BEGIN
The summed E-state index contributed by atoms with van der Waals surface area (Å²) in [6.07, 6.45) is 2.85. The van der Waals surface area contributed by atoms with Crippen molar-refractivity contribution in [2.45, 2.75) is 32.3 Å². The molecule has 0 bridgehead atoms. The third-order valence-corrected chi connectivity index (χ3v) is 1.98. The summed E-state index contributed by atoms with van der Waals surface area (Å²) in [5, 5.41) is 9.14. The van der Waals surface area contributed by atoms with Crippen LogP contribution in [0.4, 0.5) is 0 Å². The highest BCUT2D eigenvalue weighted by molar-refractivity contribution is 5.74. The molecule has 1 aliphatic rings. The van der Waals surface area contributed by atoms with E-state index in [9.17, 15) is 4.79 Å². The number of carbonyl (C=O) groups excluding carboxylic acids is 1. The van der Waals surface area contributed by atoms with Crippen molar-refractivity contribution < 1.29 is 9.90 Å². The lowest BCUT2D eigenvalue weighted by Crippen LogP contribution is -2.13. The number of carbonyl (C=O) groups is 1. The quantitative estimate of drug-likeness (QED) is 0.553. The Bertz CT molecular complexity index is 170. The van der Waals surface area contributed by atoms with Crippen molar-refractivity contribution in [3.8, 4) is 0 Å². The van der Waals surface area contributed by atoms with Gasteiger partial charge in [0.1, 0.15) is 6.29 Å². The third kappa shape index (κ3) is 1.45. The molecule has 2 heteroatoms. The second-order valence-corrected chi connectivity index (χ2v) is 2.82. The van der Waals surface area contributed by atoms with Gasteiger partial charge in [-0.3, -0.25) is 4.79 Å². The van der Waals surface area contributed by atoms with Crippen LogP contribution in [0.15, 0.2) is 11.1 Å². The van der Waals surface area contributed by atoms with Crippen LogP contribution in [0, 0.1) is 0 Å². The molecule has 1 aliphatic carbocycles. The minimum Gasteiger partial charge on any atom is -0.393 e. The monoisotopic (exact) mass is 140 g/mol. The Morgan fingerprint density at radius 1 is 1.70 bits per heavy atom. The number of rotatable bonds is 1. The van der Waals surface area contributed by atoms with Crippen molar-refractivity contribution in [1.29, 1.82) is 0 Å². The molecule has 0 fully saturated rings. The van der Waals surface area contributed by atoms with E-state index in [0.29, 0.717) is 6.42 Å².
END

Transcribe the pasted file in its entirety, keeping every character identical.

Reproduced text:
The summed E-state index contributed by atoms with van der Waals surface area (Å²) in [6.07, 6.45) is 2.85. The van der Waals surface area contributed by atoms with Crippen molar-refractivity contribution in [2.45, 2.75) is 32.3 Å². The molecule has 0 bridgehead atoms. The third-order valence-corrected chi connectivity index (χ3v) is 1.98. The summed E-state index contributed by atoms with van der Waals surface area (Å²) in [5, 5.41) is 9.14. The van der Waals surface area contributed by atoms with Crippen LogP contribution in [0.4, 0.5) is 0 Å². The highest BCUT2D eigenvalue weighted by molar-refractivity contribution is 5.74. The molecule has 1 aliphatic rings. The van der Waals surface area contributed by atoms with E-state index in [9.17, 15) is 4.79 Å². The number of carbonyl (C=O) groups excluding carboxylic acids is 1. The van der Waals surface area contributed by atoms with Crippen molar-refractivity contribution < 1.29 is 9.90 Å². The lowest BCUT2D eigenvalue weighted by Crippen LogP contribution is -2.13. The number of carbonyl (C=O) groups is 1. The quantitative estimate of drug-likeness (QED) is 0.553. The Bertz CT molecular complexity index is 170. The van der Waals surface area contributed by atoms with Crippen molar-refractivity contribution in [3.8, 4) is 0 Å². The van der Waals surface area contributed by atoms with Gasteiger partial charge in [0.1, 0.15) is 6.29 Å². The third kappa shape index (κ3) is 1.45. The molecule has 2 heteroatoms. The second-order valence-corrected chi connectivity index (χ2v) is 2.82. The van der Waals surface area contributed by atoms with Gasteiger partial charge in [-0.3, -0.25) is 4.79 Å². The van der Waals surface area contributed by atoms with Crippen LogP contribution in [0.15, 0.2) is 11.1 Å². The van der Waals surface area contributed by atoms with Crippen LogP contribution in [0, 0.1) is 0 Å². The molecule has 1 aliphatic carbocycles. The minimum Gasteiger partial charge on any atom is -0.393 e. The monoisotopic (exact) mass is 140 g/mol. The Morgan fingerprint density at radius 1 is 1.70 bits per heavy atom. The number of rotatable bonds is 1. The van der Waals surface area contributed by atoms with Crippen molar-refractivity contribution in [1.29, 1.82) is 0 Å². The molecule has 0 fully saturated rings. The van der Waals surface area contributed by atoms with E-state index in [0.29, 0.717) is 6.42 Å².